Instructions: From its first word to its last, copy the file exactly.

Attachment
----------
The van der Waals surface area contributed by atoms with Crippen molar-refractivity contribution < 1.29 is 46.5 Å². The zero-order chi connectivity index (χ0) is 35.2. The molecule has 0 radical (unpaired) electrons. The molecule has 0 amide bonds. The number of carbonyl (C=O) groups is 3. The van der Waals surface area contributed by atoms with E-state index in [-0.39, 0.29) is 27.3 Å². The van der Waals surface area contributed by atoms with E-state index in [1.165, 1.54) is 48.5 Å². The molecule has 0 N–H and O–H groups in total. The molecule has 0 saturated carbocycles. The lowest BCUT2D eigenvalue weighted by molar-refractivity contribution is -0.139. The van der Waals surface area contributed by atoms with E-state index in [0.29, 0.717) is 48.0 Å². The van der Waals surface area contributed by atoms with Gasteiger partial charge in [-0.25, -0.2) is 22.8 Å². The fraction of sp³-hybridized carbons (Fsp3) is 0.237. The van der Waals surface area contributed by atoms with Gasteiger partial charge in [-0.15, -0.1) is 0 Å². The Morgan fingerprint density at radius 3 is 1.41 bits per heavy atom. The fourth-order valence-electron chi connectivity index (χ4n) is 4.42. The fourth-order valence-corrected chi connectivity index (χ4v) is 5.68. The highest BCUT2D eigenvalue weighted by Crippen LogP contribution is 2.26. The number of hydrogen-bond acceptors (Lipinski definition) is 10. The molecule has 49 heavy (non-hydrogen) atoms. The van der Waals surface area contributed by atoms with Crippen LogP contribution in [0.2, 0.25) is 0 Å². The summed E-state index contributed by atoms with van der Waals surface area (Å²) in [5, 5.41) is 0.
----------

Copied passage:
The van der Waals surface area contributed by atoms with Crippen molar-refractivity contribution < 1.29 is 46.5 Å². The zero-order chi connectivity index (χ0) is 35.2. The molecule has 0 radical (unpaired) electrons. The molecule has 0 amide bonds. The number of carbonyl (C=O) groups is 3. The van der Waals surface area contributed by atoms with E-state index in [-0.39, 0.29) is 27.3 Å². The van der Waals surface area contributed by atoms with E-state index in [1.165, 1.54) is 48.5 Å². The molecule has 0 N–H and O–H groups in total. The molecule has 0 saturated carbocycles. The lowest BCUT2D eigenvalue weighted by molar-refractivity contribution is -0.139. The van der Waals surface area contributed by atoms with E-state index in [0.29, 0.717) is 48.0 Å². The van der Waals surface area contributed by atoms with Gasteiger partial charge in [-0.25, -0.2) is 22.8 Å². The fraction of sp³-hybridized carbons (Fsp3) is 0.237. The van der Waals surface area contributed by atoms with Gasteiger partial charge in [-0.15, -0.1) is 0 Å². The Morgan fingerprint density at radius 3 is 1.41 bits per heavy atom. The fourth-order valence-electron chi connectivity index (χ4n) is 4.42. The fourth-order valence-corrected chi connectivity index (χ4v) is 5.68. The highest BCUT2D eigenvalue weighted by Crippen LogP contribution is 2.26. The number of hydrogen-bond acceptors (Lipinski definition) is 10. The molecule has 49 heavy (non-hydrogen) atoms. The van der Waals surface area contributed by atoms with Crippen LogP contribution in [0.2, 0.25) is 0 Å². The summed E-state index contributed by atoms with van der Waals surface area (Å²) in [5, 5.41) is 0.